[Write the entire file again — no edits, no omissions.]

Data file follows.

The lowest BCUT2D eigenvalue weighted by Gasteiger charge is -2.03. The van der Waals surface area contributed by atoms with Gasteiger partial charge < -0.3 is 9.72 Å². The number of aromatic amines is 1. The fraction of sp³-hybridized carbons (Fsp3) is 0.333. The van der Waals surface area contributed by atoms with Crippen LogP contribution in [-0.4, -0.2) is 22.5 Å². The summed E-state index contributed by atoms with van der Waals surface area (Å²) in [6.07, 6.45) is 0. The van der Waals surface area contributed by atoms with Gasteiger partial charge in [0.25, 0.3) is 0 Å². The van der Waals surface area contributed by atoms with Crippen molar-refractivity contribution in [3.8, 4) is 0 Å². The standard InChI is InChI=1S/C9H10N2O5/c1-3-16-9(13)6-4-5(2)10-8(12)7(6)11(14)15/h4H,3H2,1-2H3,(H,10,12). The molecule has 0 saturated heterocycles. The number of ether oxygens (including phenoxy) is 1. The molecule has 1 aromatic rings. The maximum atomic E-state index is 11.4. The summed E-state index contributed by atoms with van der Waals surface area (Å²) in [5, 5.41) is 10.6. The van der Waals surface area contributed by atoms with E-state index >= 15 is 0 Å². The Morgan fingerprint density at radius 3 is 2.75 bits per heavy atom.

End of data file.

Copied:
The lowest BCUT2D eigenvalue weighted by Gasteiger charge is -2.03. The van der Waals surface area contributed by atoms with Gasteiger partial charge < -0.3 is 9.72 Å². The number of aromatic amines is 1. The fraction of sp³-hybridized carbons (Fsp3) is 0.333. The van der Waals surface area contributed by atoms with Crippen LogP contribution in [-0.4, -0.2) is 22.5 Å². The summed E-state index contributed by atoms with van der Waals surface area (Å²) in [6.07, 6.45) is 0. The van der Waals surface area contributed by atoms with Gasteiger partial charge in [0.25, 0.3) is 0 Å². The van der Waals surface area contributed by atoms with Crippen molar-refractivity contribution in [3.8, 4) is 0 Å². The standard InChI is InChI=1S/C9H10N2O5/c1-3-16-9(13)6-4-5(2)10-8(12)7(6)11(14)15/h4H,3H2,1-2H3,(H,10,12). The molecule has 0 saturated heterocycles. The number of ether oxygens (including phenoxy) is 1. The molecule has 1 aromatic rings. The maximum atomic E-state index is 11.4. The summed E-state index contributed by atoms with van der Waals surface area (Å²) in [5, 5.41) is 10.6. The van der Waals surface area contributed by atoms with E-state index >= 15 is 0 Å². The Morgan fingerprint density at radius 3 is 2.75 bits per heavy atom.